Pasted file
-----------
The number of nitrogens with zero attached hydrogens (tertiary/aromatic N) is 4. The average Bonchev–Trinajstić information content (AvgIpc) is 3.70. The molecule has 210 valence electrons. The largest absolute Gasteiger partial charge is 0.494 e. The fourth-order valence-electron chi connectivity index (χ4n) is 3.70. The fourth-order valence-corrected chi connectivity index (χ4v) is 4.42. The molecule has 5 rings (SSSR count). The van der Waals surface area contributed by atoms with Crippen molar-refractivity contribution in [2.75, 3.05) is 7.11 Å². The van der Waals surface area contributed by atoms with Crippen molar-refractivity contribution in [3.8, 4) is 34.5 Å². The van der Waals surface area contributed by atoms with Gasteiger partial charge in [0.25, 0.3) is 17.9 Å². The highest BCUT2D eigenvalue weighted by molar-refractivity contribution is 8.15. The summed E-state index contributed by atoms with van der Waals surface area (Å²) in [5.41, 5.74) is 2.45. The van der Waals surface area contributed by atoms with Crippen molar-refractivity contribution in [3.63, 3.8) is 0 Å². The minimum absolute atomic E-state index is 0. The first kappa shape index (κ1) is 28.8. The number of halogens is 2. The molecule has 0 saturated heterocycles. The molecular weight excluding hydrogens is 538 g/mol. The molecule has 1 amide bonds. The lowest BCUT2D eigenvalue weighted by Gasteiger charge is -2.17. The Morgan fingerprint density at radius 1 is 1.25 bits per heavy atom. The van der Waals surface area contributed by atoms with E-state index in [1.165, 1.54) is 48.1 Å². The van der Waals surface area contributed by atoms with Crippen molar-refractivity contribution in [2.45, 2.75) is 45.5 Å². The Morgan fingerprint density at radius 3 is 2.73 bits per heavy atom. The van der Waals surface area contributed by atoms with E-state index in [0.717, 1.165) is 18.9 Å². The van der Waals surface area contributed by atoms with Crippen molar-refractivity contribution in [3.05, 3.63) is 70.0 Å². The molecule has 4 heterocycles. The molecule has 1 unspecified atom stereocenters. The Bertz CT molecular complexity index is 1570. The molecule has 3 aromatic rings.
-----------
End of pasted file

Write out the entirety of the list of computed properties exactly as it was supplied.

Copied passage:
The number of nitrogens with zero attached hydrogens (tertiary/aromatic N) is 4. The average Bonchev–Trinajstić information content (AvgIpc) is 3.70. The molecule has 210 valence electrons. The largest absolute Gasteiger partial charge is 0.494 e. The fourth-order valence-electron chi connectivity index (χ4n) is 3.70. The fourth-order valence-corrected chi connectivity index (χ4v) is 4.42. The molecule has 5 rings (SSSR count). The van der Waals surface area contributed by atoms with Crippen molar-refractivity contribution in [2.75, 3.05) is 7.11 Å². The van der Waals surface area contributed by atoms with Crippen molar-refractivity contribution in [3.8, 4) is 34.5 Å². The van der Waals surface area contributed by atoms with Gasteiger partial charge in [0.25, 0.3) is 17.9 Å². The highest BCUT2D eigenvalue weighted by molar-refractivity contribution is 8.15. The summed E-state index contributed by atoms with van der Waals surface area (Å²) in [5.41, 5.74) is 2.45. The van der Waals surface area contributed by atoms with Crippen molar-refractivity contribution in [3.63, 3.8) is 0 Å². The minimum absolute atomic E-state index is 0. The first kappa shape index (κ1) is 28.8. The number of halogens is 2. The molecule has 0 saturated heterocycles. The molecular weight excluding hydrogens is 538 g/mol. The molecule has 1 amide bonds. The lowest BCUT2D eigenvalue weighted by Gasteiger charge is -2.17. The Morgan fingerprint density at radius 1 is 1.25 bits per heavy atom. The van der Waals surface area contributed by atoms with E-state index in [1.165, 1.54) is 48.1 Å². The van der Waals surface area contributed by atoms with Crippen molar-refractivity contribution in [2.45, 2.75) is 45.5 Å². The Morgan fingerprint density at radius 3 is 2.73 bits per heavy atom. The van der Waals surface area contributed by atoms with E-state index in [0.717, 1.165) is 18.9 Å². The van der Waals surface area contributed by atoms with Crippen molar-refractivity contribution in [3.05, 3.63) is 70.0 Å². The molecule has 4 heterocycles. The molecule has 1 unspecified atom stereocenters. The Bertz CT molecular complexity index is 1570. The molecule has 3 aromatic rings.